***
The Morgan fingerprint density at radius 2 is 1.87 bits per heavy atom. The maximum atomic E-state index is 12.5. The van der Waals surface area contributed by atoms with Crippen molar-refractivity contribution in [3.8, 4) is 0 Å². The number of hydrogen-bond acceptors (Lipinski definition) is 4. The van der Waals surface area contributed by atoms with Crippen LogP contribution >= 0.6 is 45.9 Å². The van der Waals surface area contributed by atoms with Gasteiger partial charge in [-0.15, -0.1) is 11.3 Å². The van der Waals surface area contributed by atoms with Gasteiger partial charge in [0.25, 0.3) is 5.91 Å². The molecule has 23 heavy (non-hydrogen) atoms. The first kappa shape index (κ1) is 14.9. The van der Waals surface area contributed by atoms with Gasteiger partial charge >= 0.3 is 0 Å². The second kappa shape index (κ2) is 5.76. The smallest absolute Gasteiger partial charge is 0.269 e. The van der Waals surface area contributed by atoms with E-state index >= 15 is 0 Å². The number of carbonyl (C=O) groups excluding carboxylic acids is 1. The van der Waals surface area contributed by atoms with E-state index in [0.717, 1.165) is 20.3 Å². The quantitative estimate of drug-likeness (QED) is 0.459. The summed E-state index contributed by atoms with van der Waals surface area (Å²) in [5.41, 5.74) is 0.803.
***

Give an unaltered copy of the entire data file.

The Morgan fingerprint density at radius 2 is 1.87 bits per heavy atom. The maximum atomic E-state index is 12.5. The van der Waals surface area contributed by atoms with Crippen molar-refractivity contribution in [3.8, 4) is 0 Å². The number of hydrogen-bond acceptors (Lipinski definition) is 4. The van der Waals surface area contributed by atoms with Crippen LogP contribution >= 0.6 is 45.9 Å². The van der Waals surface area contributed by atoms with Gasteiger partial charge in [-0.15, -0.1) is 11.3 Å². The van der Waals surface area contributed by atoms with Gasteiger partial charge in [0.25, 0.3) is 5.91 Å². The molecule has 23 heavy (non-hydrogen) atoms. The first kappa shape index (κ1) is 14.9. The van der Waals surface area contributed by atoms with Gasteiger partial charge >= 0.3 is 0 Å². The second kappa shape index (κ2) is 5.76. The smallest absolute Gasteiger partial charge is 0.269 e. The van der Waals surface area contributed by atoms with E-state index >= 15 is 0 Å². The number of carbonyl (C=O) groups excluding carboxylic acids is 1. The van der Waals surface area contributed by atoms with E-state index in [0.717, 1.165) is 20.3 Å². The quantitative estimate of drug-likeness (QED) is 0.459. The summed E-state index contributed by atoms with van der Waals surface area (Å²) in [5.41, 5.74) is 0.803.